In response to these challenges, ARPA-E's Electric Vehicles for American Low-carbon Living (EVs4ALL) program will focus on advancing next-generation battery technologies that have the potential to significantly improve affordability, convenience, reliability, and safety of EVs compared to those available today, to directly address the following key market needs:
• Approximately 37% of Americans live in residences without garages or carports and therefore do not have access to the convenience of charging at home.

Thus, EV batteries capable of safe, rapid charging are necessary to appeal to this market.

• Many Americans live in northern states where EV battery performance can be experienced as unsatisfactory at low temperatures, due to reductions in capacity and power.

Consequently, EV batteries that are more resilient at low temperatures are critical to motivate greater adoption in colder climates.

• The median U. S. household income is approximately $70,000 and although a subset of used EV models may be available to purchase for less than $20,000, their maximum range (miles) may be perceived as unacceptably low.

Since two thirds of Americans purchase used vehicles rather than new, more durable (“longer-lasting”) EV batteries are required to stimulate and assure the used EV market.

To view the FOA in its entirety, please visit https://arpa-e-foa.energy.gov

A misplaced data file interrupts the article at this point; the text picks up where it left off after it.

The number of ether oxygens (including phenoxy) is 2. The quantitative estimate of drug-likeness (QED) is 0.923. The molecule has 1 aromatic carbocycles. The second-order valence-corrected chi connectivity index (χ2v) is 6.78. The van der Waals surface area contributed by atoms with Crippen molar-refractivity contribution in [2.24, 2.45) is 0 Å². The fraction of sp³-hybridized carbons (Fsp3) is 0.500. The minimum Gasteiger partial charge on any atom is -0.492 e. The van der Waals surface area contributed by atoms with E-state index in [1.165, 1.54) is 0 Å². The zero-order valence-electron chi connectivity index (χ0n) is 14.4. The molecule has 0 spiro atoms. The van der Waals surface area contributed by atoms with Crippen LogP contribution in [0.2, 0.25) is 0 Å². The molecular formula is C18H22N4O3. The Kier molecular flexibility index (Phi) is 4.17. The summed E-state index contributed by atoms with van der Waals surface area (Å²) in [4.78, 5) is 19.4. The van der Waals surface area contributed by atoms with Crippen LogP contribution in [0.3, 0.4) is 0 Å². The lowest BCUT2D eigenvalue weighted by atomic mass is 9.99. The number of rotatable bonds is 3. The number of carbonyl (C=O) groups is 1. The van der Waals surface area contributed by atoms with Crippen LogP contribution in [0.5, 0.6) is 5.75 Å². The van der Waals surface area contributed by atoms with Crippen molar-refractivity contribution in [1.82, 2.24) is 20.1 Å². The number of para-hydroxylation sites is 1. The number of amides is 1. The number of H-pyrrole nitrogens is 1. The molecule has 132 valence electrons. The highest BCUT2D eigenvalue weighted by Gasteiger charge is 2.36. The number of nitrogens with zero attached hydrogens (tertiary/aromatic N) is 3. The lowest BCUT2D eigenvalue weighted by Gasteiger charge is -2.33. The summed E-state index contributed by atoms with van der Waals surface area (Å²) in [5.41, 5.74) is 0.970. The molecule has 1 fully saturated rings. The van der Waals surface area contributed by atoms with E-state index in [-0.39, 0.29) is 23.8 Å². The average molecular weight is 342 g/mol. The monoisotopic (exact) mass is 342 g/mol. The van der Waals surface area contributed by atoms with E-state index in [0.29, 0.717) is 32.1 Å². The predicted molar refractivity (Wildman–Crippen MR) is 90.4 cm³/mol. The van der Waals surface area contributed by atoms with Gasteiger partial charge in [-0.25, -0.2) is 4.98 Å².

Agency: Department of Energy

Office: Advanced Research Projects Agency Energy

Estimated Funding: $45,000,000


Who's Eligible


Relevant Nonprofit Program Categories





Obtain Full Opportunity Text:
ARPA-E eXCHANGE

Additional Information of Eligibility:
Under this NOFO, only FY 2021 NIST SBIR Phase I awardees are eligible to submit applications.

Applications received from entities other than FY 2021 NIST SBIR Phase I awardees will not be reviewed or considered for award.

Each applicant must qualify as an SBC for R/R&D purposes, as defined in Section 1.05 of this NOFO, at the time of award.

In addition, the primary employment of the principal investigator must be with the small business at the time of the award and during the conduct of the proposed research.

Primary employment means that more than one-half of the principal investigator's time is spent working with the small business.

Primary employment with a small business precludes full-time employment with another organization.

Occasionally, deviations from this requirement may occur, which must be approved in writing by the NIST Grants Officer after consultation with the SBIR Program Manager.

Further, a small business may only replace the principal investigator on an SBIR Phase II award if the NIST Grants Officer provides prior written approval.

Personnel obtained through a Professional Employer Organization or other similar personnel leasing company may be considered employees of the awardee.

Full Opportunity Web Address:
https://arpa-e-foa.energy.gov

Contact:


Agency Email Description:
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Agency Email:


Date Posted:
2022-05-03

Application Due Date:


Archive Date:
2022-12-19